Local authority staff sacked for ID card data breach

Critics say the identity database is vulnerable
Critics say the identity database is vulnerable

By Ian Dunt

Nine local authority workers have been sacked after illegally accessing personal details of the public held on the government's national identity database.

In total, 34 council workers were found to have illegally accessed the Customer Information System (CIS) database, which is currently earmarked to form part of a linked-up network of three systems constituting the government's national identity database.

The revelation is the result of a Freedom of Information request by Computer Weekly and includes details of Cardiff and Glasgow workers who were sacked after looking up the personal details of celebrities, and a Brent council worker sacked after searching for personal details of his girlfriend.


"It's an appalling mess, and we're staggered that the government has all the way through contended it's going to be this ultra-secure database when in fact it's just cobbling something together because it's desperate to keep this thing going," No2ID head Phil Booth told politics.co.uk.

"Ministers who know nothing about IT are flying the face of technical advice and the fact of what goes on."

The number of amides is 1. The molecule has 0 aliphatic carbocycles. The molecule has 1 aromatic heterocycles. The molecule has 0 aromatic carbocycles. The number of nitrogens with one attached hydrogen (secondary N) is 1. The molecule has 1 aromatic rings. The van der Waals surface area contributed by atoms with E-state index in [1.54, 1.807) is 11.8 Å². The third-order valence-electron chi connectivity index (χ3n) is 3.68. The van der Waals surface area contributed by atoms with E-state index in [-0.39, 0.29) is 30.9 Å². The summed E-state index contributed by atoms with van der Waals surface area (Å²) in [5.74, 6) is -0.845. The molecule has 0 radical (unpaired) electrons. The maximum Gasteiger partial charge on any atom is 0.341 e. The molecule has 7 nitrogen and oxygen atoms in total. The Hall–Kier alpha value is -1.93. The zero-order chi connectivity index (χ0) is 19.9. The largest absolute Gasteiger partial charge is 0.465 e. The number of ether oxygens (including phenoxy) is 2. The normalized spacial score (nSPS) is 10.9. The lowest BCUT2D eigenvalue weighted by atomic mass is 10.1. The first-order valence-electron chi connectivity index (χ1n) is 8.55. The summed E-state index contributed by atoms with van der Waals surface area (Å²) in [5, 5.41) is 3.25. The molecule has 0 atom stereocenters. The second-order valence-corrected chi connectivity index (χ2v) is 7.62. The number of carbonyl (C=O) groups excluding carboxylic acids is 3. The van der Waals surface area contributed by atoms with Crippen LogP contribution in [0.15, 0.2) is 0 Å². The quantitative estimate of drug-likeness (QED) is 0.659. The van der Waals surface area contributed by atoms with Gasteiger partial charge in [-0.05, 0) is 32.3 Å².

The CIS database stores information on 92 million people, including ethnicity and relationship history.

Around 200,000 government officials have access to the database, including staff at local authorities and various government departments.

"This is the tip of the iceberg on a system which is at the heart of the national identity scheme," Mr Booth added.

"This yet another case of those with authorised access being the root of the problem. It's not about external hackers. It's actually the problem of the temptation."

But the Home Office insisted the future national identity databse would come with tough new safeguards.

An Identity and Passport Service (IPS) spokesperson, said: "IPS will make the systems supporting the national identity service as secure as possible, building on an excellent track record with the current passport database.

"Our proposals for the development of the national identity service seek to incorporate the use of technology supporting CIS to store biographical information. However, such information would be stored separately from any information held on CIS by the Department for Work and Pensions (DWP) and protected by strict audit and access controls.

"It will be a criminal offence to make any unauthorised disclosure of information and our security arrangements will also be subject to the independent scrutiny of both the information commissioner and a new identity commissioner."

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